I’m not a saint, I was ready for a drink when Daddy walked through the door, I whined to him about all the gory details of the day.  But I’m also a little wiser than I used to be.  I know that behaviour is communication.  And even when, especially when, I can’t understand hers, I need to make sure I’m communicating the right thing.  That I’m here, even when she pushes me away.  That I can’t always make it better, but I will always try.  That when her world feels terrible and different, I will be constant.

You know though, if I could go back two years ago to that Mummy who didn’t know, I’d whisper in her ear what I know now.  Behaviour is communication.  Somebody (damn it, who?) very important came up with that, but before you even try to understand Pudding, you’d better look at your behaviour first.  You can read all about it in this manual.  Nope, just kidding!  Still no manual, sorry.  I keep finding there is still so much I just don’t know, even when I know it.

_______

Today you’ll also find me at The SPD Blogger Network.  Come over and read and share.

Written by Spectrummy Mummy

April 7, 2011 at 6:43 am

Sick to Death

with 33 comments

I’d been looking to going out for my husband’s birthday for…..well, since whenever the last time was I got out of the house without the kids.  The fact that I can’t remember when that was speaks volumes.  This has just been a rough winter for our family.  So on Friday when Cubby seemed even clingier than usual, I hoped for the best.  I took his temperature and it read 103F.  Of course.

I stayed home.  Again.  There are now calls for my husband to take a photo of me with today’s newspaper to prove I’m still alive.  After all, anyone could update a Facebook or Twitter status, or write a blog post with the words “centre” and “colour” deliberately misspelled to look authentically British.  I mean, when was the last time you spoke to me?!  Of course, things aren’t that bad, but I do kind of miss the outside.

Apart from waking up a little extra in the night, he wasn’t so bad.  And on Saturday and Sunday he was just fine.  Perhaps a little off his food, perhaps a little cranky, but that is hard to detect in a toddler who delights in being both picky and cranky.  We stuck close to home just in case, and I got some spring cleaning done, like cleaning our very sticky dining room carpet.

On Monday I was getting Pudding ready for school, when he was suddenly violently sick.  Of course, on the dining room carpet.  It just looked too fresh and clean to belong in our house, I suppose.  I took him upstairs, and he was sick all over our bed.  I asked him if he was sick, but he replied that no, he was sad.  Poor boy.  I cleaned him up, sent Pudding off to school.  He took a nap, and woke up in time for a quick snack before we left to collect Pudding to take her for her speech therapy session.  I debated canceling, but we’d missed the previous two sessions.  Besides, he seemed fine after the nap.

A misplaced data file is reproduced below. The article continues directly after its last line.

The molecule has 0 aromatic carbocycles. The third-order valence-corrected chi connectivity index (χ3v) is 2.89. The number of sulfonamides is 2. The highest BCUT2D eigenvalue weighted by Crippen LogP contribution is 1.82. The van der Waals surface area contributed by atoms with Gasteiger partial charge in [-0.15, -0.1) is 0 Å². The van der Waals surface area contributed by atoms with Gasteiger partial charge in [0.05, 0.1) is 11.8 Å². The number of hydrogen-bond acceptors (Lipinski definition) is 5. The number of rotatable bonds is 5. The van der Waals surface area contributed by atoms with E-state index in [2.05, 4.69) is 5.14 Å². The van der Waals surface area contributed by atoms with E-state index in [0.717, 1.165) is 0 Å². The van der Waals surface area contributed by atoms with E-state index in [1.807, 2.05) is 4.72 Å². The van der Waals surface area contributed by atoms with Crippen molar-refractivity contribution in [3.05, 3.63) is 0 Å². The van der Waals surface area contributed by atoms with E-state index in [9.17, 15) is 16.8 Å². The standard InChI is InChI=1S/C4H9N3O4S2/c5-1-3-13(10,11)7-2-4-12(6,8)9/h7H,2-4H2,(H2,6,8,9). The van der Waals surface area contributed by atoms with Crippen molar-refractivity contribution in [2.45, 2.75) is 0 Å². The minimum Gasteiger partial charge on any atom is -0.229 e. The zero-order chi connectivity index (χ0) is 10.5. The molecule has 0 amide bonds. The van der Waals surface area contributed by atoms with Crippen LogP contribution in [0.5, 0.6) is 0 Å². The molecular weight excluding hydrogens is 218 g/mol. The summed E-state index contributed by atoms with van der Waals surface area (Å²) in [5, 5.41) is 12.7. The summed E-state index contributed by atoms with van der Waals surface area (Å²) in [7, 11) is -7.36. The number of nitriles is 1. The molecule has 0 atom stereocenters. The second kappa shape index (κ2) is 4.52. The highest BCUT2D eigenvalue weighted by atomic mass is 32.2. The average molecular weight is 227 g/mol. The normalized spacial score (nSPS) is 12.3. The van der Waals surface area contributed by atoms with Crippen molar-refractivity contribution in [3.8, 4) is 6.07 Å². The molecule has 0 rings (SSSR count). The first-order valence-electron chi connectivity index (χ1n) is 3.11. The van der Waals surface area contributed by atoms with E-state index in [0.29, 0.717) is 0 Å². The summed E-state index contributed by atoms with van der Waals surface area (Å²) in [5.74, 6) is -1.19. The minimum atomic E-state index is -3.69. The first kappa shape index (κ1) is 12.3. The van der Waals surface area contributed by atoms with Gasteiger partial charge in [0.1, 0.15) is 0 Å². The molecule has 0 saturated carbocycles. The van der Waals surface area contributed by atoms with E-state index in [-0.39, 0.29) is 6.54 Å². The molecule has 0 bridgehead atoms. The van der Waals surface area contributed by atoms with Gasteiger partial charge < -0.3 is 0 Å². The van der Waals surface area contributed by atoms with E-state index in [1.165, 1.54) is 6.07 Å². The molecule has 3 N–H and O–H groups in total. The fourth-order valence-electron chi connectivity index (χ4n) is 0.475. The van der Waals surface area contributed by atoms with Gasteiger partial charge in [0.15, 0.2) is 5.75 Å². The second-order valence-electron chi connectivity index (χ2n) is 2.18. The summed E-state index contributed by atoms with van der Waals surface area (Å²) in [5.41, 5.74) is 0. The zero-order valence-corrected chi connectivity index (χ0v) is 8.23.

He wasn’t.  He was sick in spectacular fashion on the way there, to Pudding’s fascinated horror, and then again on the way home.  I removed his clothes in the kitchen, and as I went to get a cloth to clean him up, he vomited again.  And then slipped in it and banged his head in it.  Sigh.  I gathered him up, and he transferred the whole mess to me and my hair.

He was the kind of clingy that meant even the briefest of showers had a background of screaming.  Only after I got out did I realize I hadn’t washed my hair.  Sigh.  In all this time, Pudding had precisely none of my attention, a circumstance that she was determined to rectify.  I poured a bath for Cubby, and she immediately stripped all her clothes off to join him.  I told her that there would be no bath for her.  Cubby was sick, and needed to get clean.

Pudding– PUDDING’S SICK!!!

Me– Oh really, Pudding?  You’re sick too?

Pudding– Yes, I’m sick.  I need some medicine.  You take medicine when you’re sick.

Well, she got me on that one, but I still denied the bath.

***

The next day I was still dealing with a sickly boy, when I got the call from the school to collect Pudding.  She was listless and asking to lie down.  I got her into the car, and asked if she was sick.  And this time, this time she replies:

-No, I’m NOT sick!!!  Cubby’s sick.  Cubby’s wearing pyjamas.  I don’t want to wear pyjamas, I want to wear a dress.  I don’t want to go to bed.  I’m NOT sick.

And then the rest of the day did a very good demonstration of how she was not sick, but extremely out of sync.  Eventually she developed a fever, so she is still home.  She is off her food too, which is most un-Puddinglike.  Perhaps this is the incubation period before things get messy.

***

Having observed my kids this winter, I think illness magnifies their sensory tendencies.  Cubby, my sensitive avoider, wants everything to be calm and quiet.  He is content to lie down (as long as I’m there with him) and read books.  He loses his ability to tolerate his sister’s closeness and noise-making.  Pudding, my underresponsive seeker, seems to be looking for yet more input to regulate herself.  As much of a struggle as it can be for them to be together when they’re well, it is so much worse when they are ill.  I’m right in the middle, trying to keep both of them happy, and not doing such a stellar job of it.  I just need to avoid catching it myself.

So that is where we are this week.  If I go quiet on the social media, you’ll know why.  But if a short post about colour centres hits your inbox, ask my husband about that picture with today’s newspaper, would you?

Written by Spectrummy Mummy

March 17, 2011 at 6:54 am